What Is The Best Diet For People With Heart Disease?

Heart disease is the number one killer worldwide. It claims the lives of nearly 18 million people on a yearly basis, according to the World Health Organization. Some risk factors are unexpected and cannot be changed; for example, some people are at higher risk of heart disease due to genetics. Many other contributors to heart disease are under our control.

Even if a person already has heart disease, not all hope is lost, as adjustments can be made to improve overall health. There are steps that can be taken to remain as healthy as possible. In fact, the Harvard School of Public Health says that maintaining a healthy lifestyle can potentially prevent strokes and heart attacks, as well as premature death. One major part of a healthy lifestyle is eating well, as roughly 20% of premature deaths can be attributed to a poor diet, according to a 2019 meta-analysis published in the Journal of the American College of Cardiology.

This is what to eat if you have heart disease

According to Everyday Health, the Dietary Approaches to Stop Hypertension (DASH) diet is recommended for people who need to reduce their blood pressure. The DASH diet can reduce blood pressure within two weeks, according to the Mayo Clinic. People who practice this diet often reduce their sodium consumption and eat more fruits and vegetables. A 2009 study published in the Archives of Internal Medicine discovered that women who practiced this diet were 37% less likely to experience heart failure within seven years.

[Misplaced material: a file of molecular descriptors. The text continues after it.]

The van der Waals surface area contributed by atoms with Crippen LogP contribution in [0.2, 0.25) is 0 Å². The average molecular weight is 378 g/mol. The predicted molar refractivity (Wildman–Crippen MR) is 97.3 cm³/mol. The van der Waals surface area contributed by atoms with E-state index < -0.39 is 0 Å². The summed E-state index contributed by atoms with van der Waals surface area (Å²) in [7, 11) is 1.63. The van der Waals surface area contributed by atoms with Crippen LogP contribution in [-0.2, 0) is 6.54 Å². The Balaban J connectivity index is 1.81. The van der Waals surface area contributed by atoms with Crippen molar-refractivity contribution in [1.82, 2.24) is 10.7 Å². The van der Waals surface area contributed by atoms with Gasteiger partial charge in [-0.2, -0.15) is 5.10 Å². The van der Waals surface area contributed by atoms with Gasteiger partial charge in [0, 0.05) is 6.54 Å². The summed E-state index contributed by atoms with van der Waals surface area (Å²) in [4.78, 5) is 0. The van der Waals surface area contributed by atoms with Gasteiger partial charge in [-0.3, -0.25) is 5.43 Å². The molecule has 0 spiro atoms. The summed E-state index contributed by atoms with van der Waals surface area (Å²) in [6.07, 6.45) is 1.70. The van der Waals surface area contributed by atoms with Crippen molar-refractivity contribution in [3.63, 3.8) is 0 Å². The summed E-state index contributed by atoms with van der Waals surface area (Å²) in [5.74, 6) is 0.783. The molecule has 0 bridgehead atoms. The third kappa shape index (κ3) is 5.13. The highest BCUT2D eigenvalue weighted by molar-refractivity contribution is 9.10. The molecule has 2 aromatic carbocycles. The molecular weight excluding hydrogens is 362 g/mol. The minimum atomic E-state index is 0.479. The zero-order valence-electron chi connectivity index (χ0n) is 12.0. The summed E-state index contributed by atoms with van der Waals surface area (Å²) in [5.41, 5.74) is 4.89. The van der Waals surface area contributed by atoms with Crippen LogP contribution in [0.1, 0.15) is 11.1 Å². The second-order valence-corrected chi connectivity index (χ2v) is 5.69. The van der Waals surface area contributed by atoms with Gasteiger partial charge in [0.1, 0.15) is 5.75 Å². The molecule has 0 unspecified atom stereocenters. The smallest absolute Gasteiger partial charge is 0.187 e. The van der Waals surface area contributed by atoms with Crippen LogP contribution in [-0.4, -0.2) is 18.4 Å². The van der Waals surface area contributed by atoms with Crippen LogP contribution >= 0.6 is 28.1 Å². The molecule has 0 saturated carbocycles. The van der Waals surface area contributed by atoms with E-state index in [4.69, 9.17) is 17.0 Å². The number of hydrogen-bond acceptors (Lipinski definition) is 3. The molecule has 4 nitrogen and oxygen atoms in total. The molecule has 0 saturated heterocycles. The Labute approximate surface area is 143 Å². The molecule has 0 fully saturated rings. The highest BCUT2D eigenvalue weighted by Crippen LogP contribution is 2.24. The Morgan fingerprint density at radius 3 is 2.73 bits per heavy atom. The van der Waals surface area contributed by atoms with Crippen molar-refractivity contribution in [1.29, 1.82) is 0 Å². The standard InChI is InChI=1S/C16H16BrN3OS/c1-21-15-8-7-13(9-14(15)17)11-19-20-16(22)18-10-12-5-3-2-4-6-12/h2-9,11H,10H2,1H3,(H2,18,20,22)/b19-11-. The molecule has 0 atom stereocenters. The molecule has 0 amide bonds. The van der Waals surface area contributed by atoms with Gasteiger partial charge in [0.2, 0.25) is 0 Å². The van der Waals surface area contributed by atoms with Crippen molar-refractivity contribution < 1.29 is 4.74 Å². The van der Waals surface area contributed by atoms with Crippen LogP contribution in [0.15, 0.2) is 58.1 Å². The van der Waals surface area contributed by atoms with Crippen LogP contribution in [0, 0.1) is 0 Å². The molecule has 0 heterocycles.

Everyday Health suggests an anti-inflammatory diet as an alternative to improve heart health. According to the Harvard Medical School, heart disease is associated with chronic inflammation. Inflammation can be caused by foods such as refined carbohydrates, french fries, soda, red meat, and lard. An anti-inflammatory diet involves limiting these foods and drinks as much as possible and eating fruit, vegetables, nuts, and fatty fish.

In general, common elements of heart-healthy diets include lots of fruits and vegetables, protein, and whole-grain foods. Sodium, salt, saturated fats, and trans fats should be limited or avoided altogether. Saturated and trans fats can be replaced with monounsaturated and polyunsaturated fats, according to the American Heart Association.